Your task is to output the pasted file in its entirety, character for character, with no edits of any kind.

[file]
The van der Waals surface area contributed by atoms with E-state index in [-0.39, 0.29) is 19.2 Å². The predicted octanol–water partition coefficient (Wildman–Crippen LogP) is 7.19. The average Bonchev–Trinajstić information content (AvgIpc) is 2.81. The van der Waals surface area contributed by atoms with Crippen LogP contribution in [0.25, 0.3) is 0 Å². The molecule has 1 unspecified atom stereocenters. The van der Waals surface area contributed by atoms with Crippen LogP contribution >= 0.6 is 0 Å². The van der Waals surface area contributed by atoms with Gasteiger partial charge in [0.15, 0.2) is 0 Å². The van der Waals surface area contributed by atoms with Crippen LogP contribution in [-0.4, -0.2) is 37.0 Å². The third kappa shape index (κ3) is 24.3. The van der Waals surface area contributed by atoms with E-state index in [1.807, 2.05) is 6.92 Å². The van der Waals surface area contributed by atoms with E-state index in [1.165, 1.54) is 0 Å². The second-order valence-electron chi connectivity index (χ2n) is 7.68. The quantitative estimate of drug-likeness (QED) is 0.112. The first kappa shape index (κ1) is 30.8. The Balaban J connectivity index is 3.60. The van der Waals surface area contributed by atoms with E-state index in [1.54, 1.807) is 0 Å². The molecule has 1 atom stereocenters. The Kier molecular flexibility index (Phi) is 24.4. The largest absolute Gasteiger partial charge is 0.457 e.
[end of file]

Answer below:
The van der Waals surface area contributed by atoms with E-state index in [-0.39, 0.29) is 19.2 Å². The predicted octanol–water partition coefficient (Wildman–Crippen LogP) is 7.19. The average Bonchev–Trinajstić information content (AvgIpc) is 2.81. The van der Waals surface area contributed by atoms with Crippen LogP contribution in [0.25, 0.3) is 0 Å². The molecule has 1 unspecified atom stereocenters. The van der Waals surface area contributed by atoms with Crippen LogP contribution >= 0.6 is 0 Å². The van der Waals surface area contributed by atoms with Gasteiger partial charge in [0.15, 0.2) is 0 Å². The van der Waals surface area contributed by atoms with Crippen LogP contribution in [-0.4, -0.2) is 37.0 Å². The third kappa shape index (κ3) is 24.3. The van der Waals surface area contributed by atoms with E-state index in [1.807, 2.05) is 6.92 Å². The van der Waals surface area contributed by atoms with E-state index in [1.165, 1.54) is 0 Å². The second-order valence-electron chi connectivity index (χ2n) is 7.68. The quantitative estimate of drug-likeness (QED) is 0.112. The first kappa shape index (κ1) is 30.8. The Balaban J connectivity index is 3.60. The van der Waals surface area contributed by atoms with E-state index in [1.54, 1.807) is 0 Å². The molecule has 1 atom stereocenters. The Kier molecular flexibility index (Phi) is 24.4. The largest absolute Gasteiger partial charge is 0.457 e.